I was speaking recently at a VPPPA (OSHA’s Voluntary Protection Programs Participants’ Association) conference on HazCom compliance. The issue of the Global Harmonized System, more commonly known as GHS, arose multiple times, which suggests to me that there are a lot of questions out there.
So what exactly is GHS? The idea was born at the Global Earth Day Summit in 1992. In short, it’s a world-wide standardized approach to hazard communication, which is supported by the United Nations and regulatory agencies around the globe. The stated aim of the GHS is to “enhance public health and environmental protection by ensuring safe transport, handling, use and disposal of hazardous materials.”
So what does it really mean? I can boil it down to three main components:
1. Standardized hazard definitions
2. Standardized hazard warnings and symbols on container labels
3. Standardized MSDS format and content
GHS was adopted by most of the European Union in October 2008 and around the same time; OSHA formally recommended that the United States adopt GHS. While it will likely take some time for GHS to become a requirement in the U.S., I believe there is a very good chance that it will become law inside of five years, which is a good thing as I believe it will make U.S. workers safer overall.
There are two key benefits to the GHS. First, it should help your employees more easily read and understand the hazards associated with warning labels, MSDSs (or SDSs as they are often called in Europe), signs, placards, etc. For instance, GHS requires that all MSDSs be written in the same format. Currently OSHA does not require chemical manufacturers to follow any particular format as long as key hazards are identified as outlined by the HazCom standard. Second, by merging the many disparate and often complex hazard symbols and images into a single hazard warning system, overtime will eliminate confusion.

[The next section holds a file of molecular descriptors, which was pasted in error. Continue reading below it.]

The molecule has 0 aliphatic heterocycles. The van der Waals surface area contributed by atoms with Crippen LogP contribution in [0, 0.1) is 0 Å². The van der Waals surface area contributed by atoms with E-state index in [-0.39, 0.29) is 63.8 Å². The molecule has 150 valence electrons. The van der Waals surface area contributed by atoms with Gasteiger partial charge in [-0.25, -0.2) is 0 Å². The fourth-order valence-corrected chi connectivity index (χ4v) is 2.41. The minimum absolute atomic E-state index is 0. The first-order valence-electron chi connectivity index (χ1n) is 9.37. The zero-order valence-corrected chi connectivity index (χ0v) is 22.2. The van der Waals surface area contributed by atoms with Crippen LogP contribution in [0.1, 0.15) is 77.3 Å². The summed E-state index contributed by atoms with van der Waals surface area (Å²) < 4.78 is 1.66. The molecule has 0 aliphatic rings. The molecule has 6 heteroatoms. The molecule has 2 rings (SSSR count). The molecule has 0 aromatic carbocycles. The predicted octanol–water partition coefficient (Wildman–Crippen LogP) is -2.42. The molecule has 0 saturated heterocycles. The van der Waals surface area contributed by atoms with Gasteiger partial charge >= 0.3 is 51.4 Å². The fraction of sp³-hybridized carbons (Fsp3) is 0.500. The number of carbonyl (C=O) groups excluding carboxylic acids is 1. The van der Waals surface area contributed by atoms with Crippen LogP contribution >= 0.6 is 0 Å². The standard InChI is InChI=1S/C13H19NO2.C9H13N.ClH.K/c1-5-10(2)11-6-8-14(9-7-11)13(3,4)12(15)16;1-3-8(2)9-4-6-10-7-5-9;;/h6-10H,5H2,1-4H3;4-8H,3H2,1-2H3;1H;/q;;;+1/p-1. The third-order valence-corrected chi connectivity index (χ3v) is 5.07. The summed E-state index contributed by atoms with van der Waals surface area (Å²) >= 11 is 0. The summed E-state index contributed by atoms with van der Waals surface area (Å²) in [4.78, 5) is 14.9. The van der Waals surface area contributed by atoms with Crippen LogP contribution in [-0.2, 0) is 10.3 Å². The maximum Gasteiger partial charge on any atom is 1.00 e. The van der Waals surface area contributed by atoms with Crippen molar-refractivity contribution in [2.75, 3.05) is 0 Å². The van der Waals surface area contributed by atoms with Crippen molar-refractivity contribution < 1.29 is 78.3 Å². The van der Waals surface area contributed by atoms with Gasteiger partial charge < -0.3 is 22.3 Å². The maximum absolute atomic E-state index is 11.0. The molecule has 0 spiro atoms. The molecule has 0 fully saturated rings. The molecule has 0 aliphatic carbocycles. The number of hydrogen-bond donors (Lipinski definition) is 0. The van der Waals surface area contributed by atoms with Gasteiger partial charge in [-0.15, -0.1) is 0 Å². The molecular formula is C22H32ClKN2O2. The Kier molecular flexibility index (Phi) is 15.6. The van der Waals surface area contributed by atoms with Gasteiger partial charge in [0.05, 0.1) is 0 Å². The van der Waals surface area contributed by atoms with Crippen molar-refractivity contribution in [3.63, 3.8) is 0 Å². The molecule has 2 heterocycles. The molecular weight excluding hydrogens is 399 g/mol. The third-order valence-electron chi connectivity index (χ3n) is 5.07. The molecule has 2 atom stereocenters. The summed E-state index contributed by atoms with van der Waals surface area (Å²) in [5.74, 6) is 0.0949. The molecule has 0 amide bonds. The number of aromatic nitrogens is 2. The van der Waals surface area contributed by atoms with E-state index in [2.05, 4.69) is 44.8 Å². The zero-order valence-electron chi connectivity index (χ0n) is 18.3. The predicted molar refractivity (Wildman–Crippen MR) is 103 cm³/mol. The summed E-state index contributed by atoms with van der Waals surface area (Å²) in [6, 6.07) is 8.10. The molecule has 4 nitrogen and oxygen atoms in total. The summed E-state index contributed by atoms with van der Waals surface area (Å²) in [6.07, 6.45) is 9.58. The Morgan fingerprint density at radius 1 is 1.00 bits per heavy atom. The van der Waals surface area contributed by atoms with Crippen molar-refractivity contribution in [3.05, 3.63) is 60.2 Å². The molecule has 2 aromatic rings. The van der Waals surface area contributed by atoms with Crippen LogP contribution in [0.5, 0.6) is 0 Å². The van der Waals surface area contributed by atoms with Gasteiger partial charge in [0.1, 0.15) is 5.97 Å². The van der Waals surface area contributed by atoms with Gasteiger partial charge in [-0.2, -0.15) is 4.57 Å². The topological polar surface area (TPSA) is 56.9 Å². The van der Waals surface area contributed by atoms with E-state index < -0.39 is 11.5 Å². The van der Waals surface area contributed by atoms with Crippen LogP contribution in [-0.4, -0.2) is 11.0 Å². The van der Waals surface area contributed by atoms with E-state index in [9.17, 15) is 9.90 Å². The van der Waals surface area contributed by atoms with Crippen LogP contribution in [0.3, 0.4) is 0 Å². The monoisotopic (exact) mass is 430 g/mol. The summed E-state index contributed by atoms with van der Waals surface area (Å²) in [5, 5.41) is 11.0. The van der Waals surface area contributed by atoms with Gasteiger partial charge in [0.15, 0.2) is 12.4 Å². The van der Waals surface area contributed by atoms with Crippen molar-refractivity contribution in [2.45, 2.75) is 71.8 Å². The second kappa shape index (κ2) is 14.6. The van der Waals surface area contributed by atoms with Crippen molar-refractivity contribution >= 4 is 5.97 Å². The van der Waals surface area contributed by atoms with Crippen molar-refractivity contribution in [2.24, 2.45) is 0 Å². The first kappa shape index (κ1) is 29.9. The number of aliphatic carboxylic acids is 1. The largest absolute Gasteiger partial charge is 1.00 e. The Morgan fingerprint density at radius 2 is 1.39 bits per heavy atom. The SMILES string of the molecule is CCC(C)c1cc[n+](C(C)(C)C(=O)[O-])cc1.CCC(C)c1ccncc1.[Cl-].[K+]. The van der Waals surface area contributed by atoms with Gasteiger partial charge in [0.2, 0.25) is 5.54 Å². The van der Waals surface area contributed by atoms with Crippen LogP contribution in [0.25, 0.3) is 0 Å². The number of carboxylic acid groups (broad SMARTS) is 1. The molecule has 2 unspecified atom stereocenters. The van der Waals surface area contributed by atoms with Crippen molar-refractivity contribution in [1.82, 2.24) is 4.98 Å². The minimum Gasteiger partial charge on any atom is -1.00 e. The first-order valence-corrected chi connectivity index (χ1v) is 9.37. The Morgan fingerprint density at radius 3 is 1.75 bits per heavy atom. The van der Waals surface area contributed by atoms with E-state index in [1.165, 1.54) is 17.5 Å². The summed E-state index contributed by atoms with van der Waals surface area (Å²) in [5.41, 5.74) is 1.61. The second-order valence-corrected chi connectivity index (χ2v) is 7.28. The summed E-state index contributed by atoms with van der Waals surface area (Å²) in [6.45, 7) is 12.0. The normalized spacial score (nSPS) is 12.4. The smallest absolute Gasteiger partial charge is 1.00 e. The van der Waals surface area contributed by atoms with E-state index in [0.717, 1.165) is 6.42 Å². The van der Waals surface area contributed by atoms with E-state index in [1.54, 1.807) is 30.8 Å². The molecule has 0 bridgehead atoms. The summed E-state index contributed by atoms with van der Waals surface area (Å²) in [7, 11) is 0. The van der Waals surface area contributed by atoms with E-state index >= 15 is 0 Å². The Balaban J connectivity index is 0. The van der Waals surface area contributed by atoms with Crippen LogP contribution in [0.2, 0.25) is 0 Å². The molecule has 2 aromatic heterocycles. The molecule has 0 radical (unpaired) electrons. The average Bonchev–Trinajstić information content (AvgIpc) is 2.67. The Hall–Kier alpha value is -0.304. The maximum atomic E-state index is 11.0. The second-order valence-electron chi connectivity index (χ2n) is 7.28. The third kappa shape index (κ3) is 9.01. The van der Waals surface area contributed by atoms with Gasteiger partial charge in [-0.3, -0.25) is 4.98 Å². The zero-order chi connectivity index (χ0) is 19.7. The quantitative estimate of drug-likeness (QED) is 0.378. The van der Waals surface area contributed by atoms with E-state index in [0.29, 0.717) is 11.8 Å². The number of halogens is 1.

So, how will GHS affect you? If you are a chemical manufacturer, you will most likely need to re-author your MSDSs into the GHS format and make sure that your labels meet the GHS requirements. If you are not a chemical manufacturer, but use/ handle chemicals in your workplace, you will need to make sure that you keep your MSDSs up-to-date as they are sent to you by suppliers, and you will need to make sure that your products are labeled properly including secondary labels. Finally, you will need to train your employees on the new hazard warning system. This includes training them in how to read the new labels, and MSDSs for the chemical hazards they are likely to see in their work areas. For more information on the GHS, check out this article I wrote for Occupational Health and Safety Magazine.
– Glenn Trout, President, MSDSonline